Last weekend we watched local family drama play out in our backyard. Three robin chicks were leaving the nest. The first thing that clued us in was all the commotion in the trees, tweeting, chirping, squawking and the flurry of wings. Soon, we spied two chicks in our plum tree. Shortly afterwards, we saw chick number three hopping around on the ground near our fence.
The chicks were impossibly cute, round little balls of speckled feathers, bits of fluff still hanging on. No necks to speak of, just a big yellow beak that periodically opened as wide as the Grand Canyon to accept worms, berries and grubs Mama and Papa stuffed down their hungry gullets.
One chick found his way to the fencepost and we caught him doing deep knee bends, squatting down and then up on his spindly bird legs, as if to say, “I’ll be darned, look how these things work.” For the most part they sat, in relative safety, under the cover of foliage on the trees, just taking it all in.
Mama and Papa robin, on the other hand were as hard working as any two birds with a family of fledglings could be, racing through the sky this way and that to find food for their youngins,’ while fending off the cadre of cackling crows. They would team up in a moment’s notice and dive bomb the crows to keep them at bay. We were both pretty impressed that Papa robin pulled equal weight in the “kitchen.” Each parent took turns keeping watch on the rooftops surrounding our yard as the other went in search of snacks.
Big Papa and I were tuckered out from the flurry of activity after a couple hours. Later in the day when we ventured back out to check on our little flock, we saw that two of the three chicks were gone, hopefully off to greener pastures. One of the three chicks was still nestled into the crook of a branch on our apple tree.
Mama and Papa robin continued to keep an eye on him and feed him, but we were a bit worried when he was still there the next morning. Special needs chick? Our neighbor thought he was the runt and that his failure to “fly the coop” didn’t bode well for his future. We kept our fingers crossed that he just needed a bit more time to get himself together.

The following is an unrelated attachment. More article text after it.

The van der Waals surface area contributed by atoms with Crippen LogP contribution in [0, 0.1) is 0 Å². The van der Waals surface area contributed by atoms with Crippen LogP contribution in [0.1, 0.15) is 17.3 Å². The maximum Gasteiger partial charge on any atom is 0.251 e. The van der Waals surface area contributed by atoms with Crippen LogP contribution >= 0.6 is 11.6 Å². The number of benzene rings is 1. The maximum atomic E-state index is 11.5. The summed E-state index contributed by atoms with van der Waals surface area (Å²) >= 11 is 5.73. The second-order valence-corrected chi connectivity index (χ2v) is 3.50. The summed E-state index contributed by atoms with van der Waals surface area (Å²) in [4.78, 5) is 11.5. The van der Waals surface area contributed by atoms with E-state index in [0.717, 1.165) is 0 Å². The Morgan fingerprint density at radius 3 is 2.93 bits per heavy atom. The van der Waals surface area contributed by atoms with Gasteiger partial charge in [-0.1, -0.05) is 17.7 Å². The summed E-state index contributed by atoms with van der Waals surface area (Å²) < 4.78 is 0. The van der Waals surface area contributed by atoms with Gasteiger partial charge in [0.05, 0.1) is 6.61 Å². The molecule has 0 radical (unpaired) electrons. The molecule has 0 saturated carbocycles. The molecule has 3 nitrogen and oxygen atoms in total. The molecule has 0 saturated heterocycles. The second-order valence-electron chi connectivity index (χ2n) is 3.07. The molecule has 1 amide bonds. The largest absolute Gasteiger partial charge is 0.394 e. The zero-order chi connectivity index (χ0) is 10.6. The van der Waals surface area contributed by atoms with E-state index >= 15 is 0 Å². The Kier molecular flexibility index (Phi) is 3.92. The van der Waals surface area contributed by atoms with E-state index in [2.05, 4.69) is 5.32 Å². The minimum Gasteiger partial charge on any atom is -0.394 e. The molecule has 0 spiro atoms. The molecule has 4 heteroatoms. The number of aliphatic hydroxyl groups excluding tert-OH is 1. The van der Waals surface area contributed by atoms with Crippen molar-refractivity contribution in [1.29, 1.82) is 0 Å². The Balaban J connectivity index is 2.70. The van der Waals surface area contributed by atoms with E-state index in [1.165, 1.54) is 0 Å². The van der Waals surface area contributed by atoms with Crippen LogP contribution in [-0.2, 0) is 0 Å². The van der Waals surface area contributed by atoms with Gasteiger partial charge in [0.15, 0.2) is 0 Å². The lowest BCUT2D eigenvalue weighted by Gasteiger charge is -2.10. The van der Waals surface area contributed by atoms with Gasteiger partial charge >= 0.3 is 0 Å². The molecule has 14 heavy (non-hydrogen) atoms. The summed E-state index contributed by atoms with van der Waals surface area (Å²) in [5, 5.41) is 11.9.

Monday morning he was still in the tree. Big Papa managed to catch a glimpse of him during a test flight from the tree to a ledge on the nearby apartment building. A few hours later, he was back in the tree. Wings, legs, and feet all seemed intact and in working order. Maybe he just liked our little oasis and was reluctant to strike out on his own. When I returned later in the afternoon, he was gone. I guess he was just a late bloomer, something I understand. The plum tree seems a bit lonelier without him and our backyard is certainly quieter.
I think about our own brood of one, who we’ll bring to nest with us in the Urban Cabin. When he fledges, I’ll be on the verge of seventy. Right now, from where we sit, the distance from the branch to the ledge seems impossibly far away. It’s hard to imagine a kiddo running around the house, much less leaving the roost a couple decades down the road. Still, like our backyard buddies, that day will come when he stretches his wings and takes flight.